At the Geibi Bank, 250 meters from the center of impact, “judging from the shadow mark on the granite steps in front of this office building adjoining Geibi Bank, it appears that someone had been resting there completely exposed to the impending blast..leaving a strange shadow of a man clearly discernible.” Other entries point out similar reminders of those lost to the bomb. Away from the ruins, visitors are also encouraged to also seek sights of natural beauty at nearby Miyajima, “where cherry blossoms in spring and crimson tinted maple leaves in autumn are sights of exceptional beauty.”
Perhaps this guide was not meant to be saved. But because it was, its lessons about forgiveness, peace, and resilience become lasting and poignant. There are two other known copies of the pamphlet, just one other in the US.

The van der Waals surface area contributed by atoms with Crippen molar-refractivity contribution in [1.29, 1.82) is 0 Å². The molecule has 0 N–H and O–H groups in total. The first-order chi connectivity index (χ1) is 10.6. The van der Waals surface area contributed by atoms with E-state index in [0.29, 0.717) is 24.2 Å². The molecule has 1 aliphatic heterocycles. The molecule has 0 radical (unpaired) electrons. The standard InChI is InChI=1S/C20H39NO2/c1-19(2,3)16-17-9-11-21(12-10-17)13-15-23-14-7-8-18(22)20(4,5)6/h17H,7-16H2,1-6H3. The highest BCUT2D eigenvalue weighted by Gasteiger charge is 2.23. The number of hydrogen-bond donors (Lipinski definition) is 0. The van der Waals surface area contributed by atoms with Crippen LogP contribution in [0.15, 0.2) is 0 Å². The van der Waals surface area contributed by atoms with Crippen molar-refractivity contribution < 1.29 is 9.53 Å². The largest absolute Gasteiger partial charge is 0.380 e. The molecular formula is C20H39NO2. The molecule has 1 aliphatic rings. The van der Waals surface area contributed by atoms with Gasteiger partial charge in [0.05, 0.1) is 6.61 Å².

3. This stapled, slightly crumpled mimeographed booklet is a beautiful artifact of the spirit and drive of antinuclear activists in the late 1970s. Shelly & the Crustaceans was an “independent performing collective,” derived from a Northwest antinuclear activist group called the Crabshell Alliance. (The Crabshell Alliance was the West Coast’s answer to the Clamshell Alliance, an anti-nuclear group created to oppose the Seabrook Nuclear Plant in New Hampshire.) The Crabshell group was formed in early 1977 to “oppose the construction of the Satsop twin nuclear plants in southwestern Washington.” Shelly’s rallying songs are meant to be sung to familiar tunes of the day, such as “Under the Boardwalk” (re-titled to “Imminent Danger”). The core of the show seems to have been a “mini-rock-operetta complete with Mom, apple pie, a meltdown, and the lesson of Power in Union,” written for the people of Grays Harbor County where the Satsop plants were being built.